The bureau is looking for help with background vetting, app testing and other prep for the decennial.
The Census Bureau is ramping up technology investments to address a slew of IT issues experts fear could pose major threats to the integrity of the decennial count.
So far this month, the bureau already requested information on three different IT services to support efforts leading up to 2020 and extended an existing deal to secure its largest databases.
The Government Accountability Office designated the 2020 Census as a “high-risk” project last year after it found the bureau had fallen far behind schedule on developing and testing the vast majority of its IT systems. Congress has since injected the agency with an extra $3 billion, about half of which will go to IT.
The extra funds helped get kickstart many long-delayed tech projects, but experts worry the those systems’ cybersecurity might suffer from an accelerated rollout.
Here’s a look at a few efforts the bureau wants to get underway as it scrambles to prepare for the tech-heavy count:
Faster, Better Employee Vetting
The bureau published a request for information for systems to run background checks on the extra employees it needs for the 2020 count. Potential contractors will be expected to fully vet roughly 1 million applicants for about 440,000 low-, medium- and high-risk positions supporting the decennial census, according to the RFI.
The document specifies background checks for temporary employees should take no more than six months, and vendors must also have the capacity to vet other contractors, career officials and other long-term federal employees. The deal will run through the end of fiscal 2021.
In February, GAO found the Census Investigative Services office ignored its own rules for guaranteeing the quality of background checks and misallocated more than $1 million in employee salaries. The office also failed to follow proper procedures for awarding contracts and violated GAO background check standards.
The agency ran roughly 3.8 million background checks and hired more than 850,000 temporary employees for the 2010 Census.
Help With Apps and Storage
The agency is looking for a group to build and service the software and systems employees will need to collect data in the field. Potential vendors would be responsible for developing, updating and supporting data collection apps and data storage systems throughout the 2020 count.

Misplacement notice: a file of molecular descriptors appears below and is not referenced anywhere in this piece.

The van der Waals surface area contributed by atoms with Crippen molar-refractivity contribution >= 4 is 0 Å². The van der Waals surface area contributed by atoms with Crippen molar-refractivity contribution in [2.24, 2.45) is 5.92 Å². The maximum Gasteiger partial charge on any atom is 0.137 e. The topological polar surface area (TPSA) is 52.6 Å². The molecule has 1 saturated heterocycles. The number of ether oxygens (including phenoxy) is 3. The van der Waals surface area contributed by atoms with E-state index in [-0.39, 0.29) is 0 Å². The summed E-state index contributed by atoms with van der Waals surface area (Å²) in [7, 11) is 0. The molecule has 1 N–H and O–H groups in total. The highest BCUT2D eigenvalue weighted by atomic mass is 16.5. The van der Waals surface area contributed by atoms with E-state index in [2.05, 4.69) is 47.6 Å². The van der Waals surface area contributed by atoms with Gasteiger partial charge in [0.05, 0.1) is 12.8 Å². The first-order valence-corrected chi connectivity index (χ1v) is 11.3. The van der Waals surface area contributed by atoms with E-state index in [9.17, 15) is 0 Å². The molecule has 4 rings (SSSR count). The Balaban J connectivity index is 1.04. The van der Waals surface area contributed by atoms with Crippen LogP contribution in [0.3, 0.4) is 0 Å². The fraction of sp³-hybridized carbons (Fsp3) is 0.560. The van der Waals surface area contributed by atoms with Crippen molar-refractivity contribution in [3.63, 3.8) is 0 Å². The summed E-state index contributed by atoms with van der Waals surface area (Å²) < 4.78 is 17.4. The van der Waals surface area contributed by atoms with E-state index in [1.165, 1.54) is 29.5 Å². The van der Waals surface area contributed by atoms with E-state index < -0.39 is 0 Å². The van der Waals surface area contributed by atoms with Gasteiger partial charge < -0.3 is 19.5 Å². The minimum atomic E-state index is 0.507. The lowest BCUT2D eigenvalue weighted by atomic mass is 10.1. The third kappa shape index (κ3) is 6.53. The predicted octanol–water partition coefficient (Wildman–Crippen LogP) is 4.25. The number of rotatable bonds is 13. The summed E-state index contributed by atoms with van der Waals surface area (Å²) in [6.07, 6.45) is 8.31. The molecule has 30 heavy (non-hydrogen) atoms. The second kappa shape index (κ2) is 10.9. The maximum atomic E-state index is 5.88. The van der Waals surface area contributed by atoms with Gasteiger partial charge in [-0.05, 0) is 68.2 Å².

The contractor would also select and manage the mobile devices enumerators will use to conduct door-to-door interviews around the country, according to the RFI. The five-year contract is only available to small businesses.
Data Collection Testing
Census analysts will need also to test all that software, and the bureau is looking for a vendor to automate the process. Contractors would put the software through the most possible combinations of user entries and identify errors as quickly as possible, according to the RFI.
Automating the software testing process would save time and money, allowing the agency to move forward on a number of delayed projects for in-field operations. Testing would involve making sure all software is intuitive for field employees and meets agency security and user experience requirements.
Keeping Data in the Right Hands
The bureau awarded a non-competitive contract to the software company TRIVIR to run identity and authentication for in-house databases, including the Census Public Access Security System, which houses data from the decennial, economic census and other surveys.
The company has already been working with the bureau on to develop access management services and boosting IT to meet governmentwide security standards. The $9.5 million deal could potentially extend the partnership through October 2022.
Citing the urgency of the deal, the bureau said, “there are no government experts or resources to transition the work without impacting time and cost in the event services do not continue” on the project.
“If resources are unavailable to complete the work on C-PASS, the tool will not be supported through future releases, personally identifiable information data will not be secure and the bureau will be vulnerable to systems attack,” acquisition officers wrote in the document justifying the decision.